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# Re: st: Mim, T values, and Probability of T values

 From Richard Williams To "statalist@hsphsun2.harvard.edu" , "statalist@hsphsun2.harvard.edu" Subject Re: st: Mim, T values, and Probability of T values Date Tue, 23 Feb 2010 14:52:39 -0500

```At 01:18 PM 2/23/2010, Eduard Bonet wrote:
```
```Hello.

I am running OLS regressions on a multiply imputed dataset and have
come across an outcome I don't quite understand.
For certain estimated coefficients with T values that are clearly
higher than 1.96, the probability of those T values is higher that
0.05. Does anyone knows why should I get these outputs?
(I am sorry I cannot reproduce the problem as the data I am using is
under embargo).
```
```
```
First off, the critical value for t varies with the degrees of freedom, so if the sample is small the critical value will be higher than 1.96.
```
```
Second, degrees of freedom are a little weird with MI. If you have Stata 11, look at the manual entry for mi estimate. On p. 47 it says
```
```
"Finally, mi estimate reports a coefficient table containing the combined estimates. Unlike all other Stata estimation commands, the reported significance levels and confidence intervals in this table are based on degrees of freedom that is specific to each coefficient. Remember that the degrees of freedom depends on the relative variance increases and thus on how much information is lost about the estimated parameter due to missing data. How much information is lost is specific to each parameter and so is the degrees of freedom."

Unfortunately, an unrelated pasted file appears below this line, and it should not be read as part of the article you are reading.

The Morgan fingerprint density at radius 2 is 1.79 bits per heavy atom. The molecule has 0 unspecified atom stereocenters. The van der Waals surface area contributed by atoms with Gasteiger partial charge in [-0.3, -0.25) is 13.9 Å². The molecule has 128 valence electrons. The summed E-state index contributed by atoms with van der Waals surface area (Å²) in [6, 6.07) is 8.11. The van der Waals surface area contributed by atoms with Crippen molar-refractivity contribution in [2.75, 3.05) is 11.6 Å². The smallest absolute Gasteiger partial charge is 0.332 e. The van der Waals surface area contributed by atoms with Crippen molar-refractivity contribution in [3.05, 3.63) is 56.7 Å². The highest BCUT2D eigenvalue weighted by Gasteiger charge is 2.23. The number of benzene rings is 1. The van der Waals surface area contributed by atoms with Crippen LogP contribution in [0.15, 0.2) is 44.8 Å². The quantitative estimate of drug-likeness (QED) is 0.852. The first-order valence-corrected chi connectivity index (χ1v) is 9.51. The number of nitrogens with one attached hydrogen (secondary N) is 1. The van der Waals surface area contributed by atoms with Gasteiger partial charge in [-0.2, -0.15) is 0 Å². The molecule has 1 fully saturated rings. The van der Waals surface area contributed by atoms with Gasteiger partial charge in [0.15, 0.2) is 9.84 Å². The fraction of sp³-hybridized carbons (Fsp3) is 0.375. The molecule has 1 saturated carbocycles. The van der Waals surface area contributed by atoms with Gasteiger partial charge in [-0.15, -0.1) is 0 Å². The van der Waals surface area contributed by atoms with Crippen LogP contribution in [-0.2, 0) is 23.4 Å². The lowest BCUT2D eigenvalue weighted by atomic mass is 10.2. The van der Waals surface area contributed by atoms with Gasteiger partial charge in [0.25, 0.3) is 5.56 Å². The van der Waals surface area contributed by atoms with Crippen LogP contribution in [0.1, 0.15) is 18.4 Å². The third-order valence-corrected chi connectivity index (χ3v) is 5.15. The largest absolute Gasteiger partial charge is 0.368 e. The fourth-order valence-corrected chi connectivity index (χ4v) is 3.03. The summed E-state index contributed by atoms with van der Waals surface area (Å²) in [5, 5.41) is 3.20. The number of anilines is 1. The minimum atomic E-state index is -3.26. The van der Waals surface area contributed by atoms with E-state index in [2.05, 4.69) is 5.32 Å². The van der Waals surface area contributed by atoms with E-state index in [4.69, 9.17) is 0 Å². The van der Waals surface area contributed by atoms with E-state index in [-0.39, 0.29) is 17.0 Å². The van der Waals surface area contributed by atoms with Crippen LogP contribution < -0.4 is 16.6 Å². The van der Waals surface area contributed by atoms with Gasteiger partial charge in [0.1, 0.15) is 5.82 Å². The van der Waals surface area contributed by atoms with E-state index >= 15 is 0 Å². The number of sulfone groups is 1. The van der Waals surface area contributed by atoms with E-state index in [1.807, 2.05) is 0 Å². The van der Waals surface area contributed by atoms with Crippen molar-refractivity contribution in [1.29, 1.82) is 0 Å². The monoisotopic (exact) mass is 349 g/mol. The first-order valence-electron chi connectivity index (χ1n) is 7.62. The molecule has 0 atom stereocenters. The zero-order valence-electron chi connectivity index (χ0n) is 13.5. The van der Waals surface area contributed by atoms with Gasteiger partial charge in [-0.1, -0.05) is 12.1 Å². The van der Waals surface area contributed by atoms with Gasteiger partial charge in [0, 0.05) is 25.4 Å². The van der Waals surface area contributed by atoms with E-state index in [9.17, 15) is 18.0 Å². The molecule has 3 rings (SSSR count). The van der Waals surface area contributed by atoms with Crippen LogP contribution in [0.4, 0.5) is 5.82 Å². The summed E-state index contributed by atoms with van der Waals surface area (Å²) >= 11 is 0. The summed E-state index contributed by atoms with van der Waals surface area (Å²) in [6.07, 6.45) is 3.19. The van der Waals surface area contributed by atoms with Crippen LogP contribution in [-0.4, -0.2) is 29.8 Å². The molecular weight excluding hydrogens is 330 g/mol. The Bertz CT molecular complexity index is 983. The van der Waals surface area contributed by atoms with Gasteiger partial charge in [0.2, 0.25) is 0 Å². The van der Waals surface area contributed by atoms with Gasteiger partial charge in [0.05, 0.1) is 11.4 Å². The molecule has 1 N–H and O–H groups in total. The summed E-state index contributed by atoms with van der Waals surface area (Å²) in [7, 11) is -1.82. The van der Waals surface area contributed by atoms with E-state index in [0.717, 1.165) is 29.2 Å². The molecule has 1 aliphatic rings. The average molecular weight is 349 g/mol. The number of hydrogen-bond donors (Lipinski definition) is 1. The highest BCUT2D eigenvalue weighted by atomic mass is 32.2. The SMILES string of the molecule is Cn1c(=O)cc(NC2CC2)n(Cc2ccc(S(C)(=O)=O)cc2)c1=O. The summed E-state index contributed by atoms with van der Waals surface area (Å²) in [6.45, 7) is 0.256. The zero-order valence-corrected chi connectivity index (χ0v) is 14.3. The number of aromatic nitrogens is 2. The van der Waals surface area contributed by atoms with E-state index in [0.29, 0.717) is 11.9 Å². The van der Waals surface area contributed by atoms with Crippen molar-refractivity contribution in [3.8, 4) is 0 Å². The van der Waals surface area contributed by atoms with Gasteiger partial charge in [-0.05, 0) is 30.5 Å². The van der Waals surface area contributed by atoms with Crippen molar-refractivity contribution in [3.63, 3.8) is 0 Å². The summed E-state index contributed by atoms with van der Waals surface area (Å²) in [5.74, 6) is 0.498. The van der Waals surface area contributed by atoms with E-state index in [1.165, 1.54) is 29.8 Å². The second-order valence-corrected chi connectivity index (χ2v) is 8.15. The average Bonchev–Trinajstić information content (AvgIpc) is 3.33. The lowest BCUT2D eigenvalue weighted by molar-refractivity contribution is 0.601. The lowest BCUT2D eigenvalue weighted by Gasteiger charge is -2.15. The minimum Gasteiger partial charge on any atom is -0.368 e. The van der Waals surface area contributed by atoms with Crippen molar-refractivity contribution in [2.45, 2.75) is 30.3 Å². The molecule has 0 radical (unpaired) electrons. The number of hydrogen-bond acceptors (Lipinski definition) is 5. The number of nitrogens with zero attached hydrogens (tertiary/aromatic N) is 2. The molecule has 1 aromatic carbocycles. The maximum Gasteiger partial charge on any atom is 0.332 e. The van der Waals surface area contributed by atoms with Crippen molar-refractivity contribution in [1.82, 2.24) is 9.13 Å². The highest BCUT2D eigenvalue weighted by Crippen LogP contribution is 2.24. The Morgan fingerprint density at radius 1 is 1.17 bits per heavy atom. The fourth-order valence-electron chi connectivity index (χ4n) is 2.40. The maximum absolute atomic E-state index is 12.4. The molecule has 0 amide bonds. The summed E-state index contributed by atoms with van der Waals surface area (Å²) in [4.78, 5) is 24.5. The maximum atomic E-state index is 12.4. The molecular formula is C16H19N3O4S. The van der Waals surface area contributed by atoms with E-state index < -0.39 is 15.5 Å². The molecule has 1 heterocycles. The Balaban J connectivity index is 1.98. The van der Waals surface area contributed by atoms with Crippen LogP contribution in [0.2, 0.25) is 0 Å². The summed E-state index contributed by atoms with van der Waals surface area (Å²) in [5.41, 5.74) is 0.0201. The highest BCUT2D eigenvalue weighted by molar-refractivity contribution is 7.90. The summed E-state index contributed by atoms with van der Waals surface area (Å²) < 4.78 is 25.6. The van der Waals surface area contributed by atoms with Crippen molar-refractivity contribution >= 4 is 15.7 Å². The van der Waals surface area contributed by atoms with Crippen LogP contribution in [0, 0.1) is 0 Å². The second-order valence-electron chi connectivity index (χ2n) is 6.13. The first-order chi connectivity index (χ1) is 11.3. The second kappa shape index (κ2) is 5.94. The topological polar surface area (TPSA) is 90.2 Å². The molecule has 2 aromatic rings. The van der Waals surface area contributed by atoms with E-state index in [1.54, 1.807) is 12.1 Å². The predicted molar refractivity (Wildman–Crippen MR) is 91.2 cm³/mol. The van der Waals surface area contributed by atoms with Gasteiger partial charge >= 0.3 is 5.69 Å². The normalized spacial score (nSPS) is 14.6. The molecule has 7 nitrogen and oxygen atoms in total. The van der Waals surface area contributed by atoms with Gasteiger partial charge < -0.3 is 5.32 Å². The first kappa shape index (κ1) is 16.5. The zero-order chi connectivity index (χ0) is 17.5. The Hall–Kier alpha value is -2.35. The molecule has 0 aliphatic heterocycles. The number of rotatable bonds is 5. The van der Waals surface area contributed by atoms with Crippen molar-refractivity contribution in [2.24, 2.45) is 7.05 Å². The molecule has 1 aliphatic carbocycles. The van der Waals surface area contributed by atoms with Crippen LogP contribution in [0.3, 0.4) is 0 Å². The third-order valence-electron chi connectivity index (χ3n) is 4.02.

```
```
If you use the -dftable- option, you can see what the d.f. are for each coefficient.
```

-------------------------------------------
Richard Williams, Notre Dame Dept of Sociology
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